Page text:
This Sampson-class Destroyer was built in the midst of the First World War by the Bath Iron Works of Bath, Maine. Measuring slightly over 315 feet, the USS Allen carried a complement of 99 officers and enlisted men. It was commissioned by the U.S. Navy in January 1917, and joined the Allied assault in the Atlantic soon after. Following the Allied victory, it was placed into the Reserve Fleet, and spent a dozen years dormant. With the outbreak of World War II, the Allen was recommissioned in August of 1940, and assigned to the Pacific Fleet. It earned a single battle star during the Second World War and was decommissioned shortly after the war’s close, in October 1945.
Navy ships built prior to the 1970’s were a common source for asbestos exposure amongst mesothelioma victims. Much of the equipment aboard the USS Allen was made using asbestos, including boilers, turbines, electrical components, pumps, and valves, and materials such as gaskets and packing were often made entirely from asbestos. The boiler and engine spaces were areas of particular concern, with tight confines and poor ventilation contributing to the high concentrations of asbestos dust found in the air below deck. The companies that provided the Navy with asbestos products were often aware of the deadly illnesses asbestos could cause, but did nothing to warn veterans who served on the USS Allen or its contemporaries. This negligent attitude caused untold numbers of sailors to fall victim to mesothelioma and other asbestos-related illnesses, many of which are just now being diagnosed.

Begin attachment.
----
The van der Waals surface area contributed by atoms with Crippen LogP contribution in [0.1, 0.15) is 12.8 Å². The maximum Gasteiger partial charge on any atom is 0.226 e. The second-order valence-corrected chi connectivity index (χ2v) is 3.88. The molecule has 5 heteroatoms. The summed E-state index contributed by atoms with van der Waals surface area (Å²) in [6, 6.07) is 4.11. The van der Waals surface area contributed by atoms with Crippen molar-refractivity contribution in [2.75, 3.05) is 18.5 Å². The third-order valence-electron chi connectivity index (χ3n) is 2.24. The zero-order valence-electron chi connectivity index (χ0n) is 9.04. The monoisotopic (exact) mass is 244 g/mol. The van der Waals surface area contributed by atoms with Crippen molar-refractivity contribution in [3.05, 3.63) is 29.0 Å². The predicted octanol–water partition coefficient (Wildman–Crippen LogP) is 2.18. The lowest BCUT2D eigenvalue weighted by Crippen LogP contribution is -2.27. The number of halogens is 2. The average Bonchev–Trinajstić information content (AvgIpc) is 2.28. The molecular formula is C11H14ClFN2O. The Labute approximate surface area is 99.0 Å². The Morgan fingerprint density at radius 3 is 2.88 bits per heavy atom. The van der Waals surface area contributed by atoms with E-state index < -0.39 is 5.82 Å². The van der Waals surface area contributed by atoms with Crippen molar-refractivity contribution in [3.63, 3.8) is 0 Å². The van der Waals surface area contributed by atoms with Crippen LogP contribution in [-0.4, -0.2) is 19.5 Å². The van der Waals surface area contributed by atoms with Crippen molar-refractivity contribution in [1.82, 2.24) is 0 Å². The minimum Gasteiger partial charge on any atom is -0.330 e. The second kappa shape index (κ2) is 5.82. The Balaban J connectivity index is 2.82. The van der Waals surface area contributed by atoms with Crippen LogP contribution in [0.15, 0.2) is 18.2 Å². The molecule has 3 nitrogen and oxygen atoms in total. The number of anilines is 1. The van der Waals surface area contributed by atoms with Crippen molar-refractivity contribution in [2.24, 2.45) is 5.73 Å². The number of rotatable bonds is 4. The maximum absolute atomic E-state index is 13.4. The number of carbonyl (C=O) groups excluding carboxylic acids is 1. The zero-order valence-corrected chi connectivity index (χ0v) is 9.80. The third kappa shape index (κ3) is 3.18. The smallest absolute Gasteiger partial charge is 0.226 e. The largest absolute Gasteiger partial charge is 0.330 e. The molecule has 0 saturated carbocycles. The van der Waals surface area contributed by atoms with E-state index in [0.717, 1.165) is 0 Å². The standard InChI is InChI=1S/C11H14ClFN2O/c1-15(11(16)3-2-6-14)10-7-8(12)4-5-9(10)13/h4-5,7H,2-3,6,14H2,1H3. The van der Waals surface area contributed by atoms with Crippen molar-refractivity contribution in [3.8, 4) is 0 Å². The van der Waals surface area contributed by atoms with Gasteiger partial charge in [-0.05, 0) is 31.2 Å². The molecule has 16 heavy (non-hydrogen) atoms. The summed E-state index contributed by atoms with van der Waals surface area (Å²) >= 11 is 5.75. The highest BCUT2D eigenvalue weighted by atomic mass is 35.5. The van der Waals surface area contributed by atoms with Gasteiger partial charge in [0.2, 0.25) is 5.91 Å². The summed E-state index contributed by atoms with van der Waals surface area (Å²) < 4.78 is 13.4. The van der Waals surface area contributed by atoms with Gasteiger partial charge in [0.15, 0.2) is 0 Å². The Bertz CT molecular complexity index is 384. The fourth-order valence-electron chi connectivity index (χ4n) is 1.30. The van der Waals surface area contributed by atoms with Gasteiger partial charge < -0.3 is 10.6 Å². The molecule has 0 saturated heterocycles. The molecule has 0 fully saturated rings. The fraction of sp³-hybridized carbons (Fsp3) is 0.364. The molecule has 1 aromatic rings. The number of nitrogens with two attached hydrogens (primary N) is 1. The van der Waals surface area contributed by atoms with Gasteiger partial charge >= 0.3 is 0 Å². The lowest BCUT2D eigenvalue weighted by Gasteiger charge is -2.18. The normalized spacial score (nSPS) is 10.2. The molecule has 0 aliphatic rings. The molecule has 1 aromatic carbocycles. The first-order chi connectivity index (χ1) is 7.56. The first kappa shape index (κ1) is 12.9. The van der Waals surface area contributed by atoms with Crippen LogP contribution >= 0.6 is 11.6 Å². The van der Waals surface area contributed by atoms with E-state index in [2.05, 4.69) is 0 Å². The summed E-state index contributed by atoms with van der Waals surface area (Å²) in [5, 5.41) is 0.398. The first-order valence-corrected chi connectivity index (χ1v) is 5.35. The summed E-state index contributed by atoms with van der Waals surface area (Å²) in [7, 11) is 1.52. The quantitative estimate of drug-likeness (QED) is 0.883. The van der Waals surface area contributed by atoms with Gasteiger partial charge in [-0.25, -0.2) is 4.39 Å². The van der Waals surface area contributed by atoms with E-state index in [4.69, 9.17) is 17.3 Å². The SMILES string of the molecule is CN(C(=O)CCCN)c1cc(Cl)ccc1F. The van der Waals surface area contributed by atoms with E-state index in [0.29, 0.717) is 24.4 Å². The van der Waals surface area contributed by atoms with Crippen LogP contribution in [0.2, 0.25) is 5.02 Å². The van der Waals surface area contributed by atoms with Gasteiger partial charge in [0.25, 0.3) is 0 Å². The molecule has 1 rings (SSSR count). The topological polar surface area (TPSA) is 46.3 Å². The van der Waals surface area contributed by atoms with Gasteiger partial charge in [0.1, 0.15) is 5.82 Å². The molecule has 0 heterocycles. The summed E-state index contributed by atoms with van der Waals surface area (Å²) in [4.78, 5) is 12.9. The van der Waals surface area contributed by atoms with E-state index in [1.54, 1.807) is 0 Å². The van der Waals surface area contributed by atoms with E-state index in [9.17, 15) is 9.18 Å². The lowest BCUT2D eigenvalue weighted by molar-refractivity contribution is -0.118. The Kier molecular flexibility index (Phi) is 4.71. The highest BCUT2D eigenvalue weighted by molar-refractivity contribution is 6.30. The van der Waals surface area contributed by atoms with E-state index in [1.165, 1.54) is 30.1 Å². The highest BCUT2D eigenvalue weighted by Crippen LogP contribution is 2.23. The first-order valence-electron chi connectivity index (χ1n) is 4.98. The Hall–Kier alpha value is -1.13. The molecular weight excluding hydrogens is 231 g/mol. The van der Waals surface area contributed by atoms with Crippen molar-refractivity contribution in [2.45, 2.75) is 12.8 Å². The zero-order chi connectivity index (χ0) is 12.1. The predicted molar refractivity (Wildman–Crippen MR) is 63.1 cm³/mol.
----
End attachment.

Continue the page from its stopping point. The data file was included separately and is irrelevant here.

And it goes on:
Veterans who became ill due to asbestos exposure have a right to seek compensation. Settlements can cover the overwhelming costs of medical care, and may provide additional sums for the pain and suffering. Legal counsel should be sought soon after a diagnosis is made however, as the law limits the time in which a lawsuit may be filed.